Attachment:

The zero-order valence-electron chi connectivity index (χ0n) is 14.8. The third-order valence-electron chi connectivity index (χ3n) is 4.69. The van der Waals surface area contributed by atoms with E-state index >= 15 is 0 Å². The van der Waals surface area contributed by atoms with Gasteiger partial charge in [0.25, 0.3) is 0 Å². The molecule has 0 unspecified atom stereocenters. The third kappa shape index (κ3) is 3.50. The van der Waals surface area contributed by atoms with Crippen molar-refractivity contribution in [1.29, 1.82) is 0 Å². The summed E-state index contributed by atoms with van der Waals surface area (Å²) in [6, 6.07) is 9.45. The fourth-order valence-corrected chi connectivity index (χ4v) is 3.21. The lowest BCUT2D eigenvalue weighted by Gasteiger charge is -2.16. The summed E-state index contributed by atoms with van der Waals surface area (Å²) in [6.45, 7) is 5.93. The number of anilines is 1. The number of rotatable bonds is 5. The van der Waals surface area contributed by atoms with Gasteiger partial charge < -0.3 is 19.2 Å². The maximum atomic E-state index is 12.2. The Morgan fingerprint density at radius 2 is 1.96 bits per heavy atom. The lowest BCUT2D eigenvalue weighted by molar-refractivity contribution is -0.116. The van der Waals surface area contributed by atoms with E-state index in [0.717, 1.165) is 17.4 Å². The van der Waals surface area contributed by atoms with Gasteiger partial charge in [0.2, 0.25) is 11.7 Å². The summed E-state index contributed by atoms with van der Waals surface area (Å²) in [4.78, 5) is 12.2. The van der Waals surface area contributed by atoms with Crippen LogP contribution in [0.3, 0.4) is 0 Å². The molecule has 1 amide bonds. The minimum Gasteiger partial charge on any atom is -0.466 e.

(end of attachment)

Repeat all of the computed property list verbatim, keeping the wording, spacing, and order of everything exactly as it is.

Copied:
The zero-order valence-electron chi connectivity index (χ0n) is 14.8. The third-order valence-electron chi connectivity index (χ3n) is 4.69. The van der Waals surface area contributed by atoms with E-state index >= 15 is 0 Å². The van der Waals surface area contributed by atoms with Gasteiger partial charge in [0.25, 0.3) is 0 Å². The molecule has 0 unspecified atom stereocenters. The third kappa shape index (κ3) is 3.50. The van der Waals surface area contributed by atoms with Crippen molar-refractivity contribution in [1.29, 1.82) is 0 Å². The summed E-state index contributed by atoms with van der Waals surface area (Å²) in [6, 6.07) is 9.45. The fourth-order valence-corrected chi connectivity index (χ4v) is 3.21. The lowest BCUT2D eigenvalue weighted by Gasteiger charge is -2.16. The summed E-state index contributed by atoms with van der Waals surface area (Å²) in [6.45, 7) is 5.93. The number of anilines is 1. The number of rotatable bonds is 5. The van der Waals surface area contributed by atoms with Gasteiger partial charge < -0.3 is 19.2 Å². The maximum atomic E-state index is 12.2. The Morgan fingerprint density at radius 2 is 1.96 bits per heavy atom. The lowest BCUT2D eigenvalue weighted by molar-refractivity contribution is -0.116. The van der Waals surface area contributed by atoms with E-state index in [0.717, 1.165) is 17.4 Å². The van der Waals surface area contributed by atoms with Gasteiger partial charge in [0.2, 0.25) is 11.7 Å². The summed E-state index contributed by atoms with van der Waals surface area (Å²) in [4.78, 5) is 12.2. The van der Waals surface area contributed by atoms with Crippen LogP contribution in [0.3, 0.4) is 0 Å². The molecule has 1 amide bonds. The minimum Gasteiger partial charge on any atom is -0.466 e.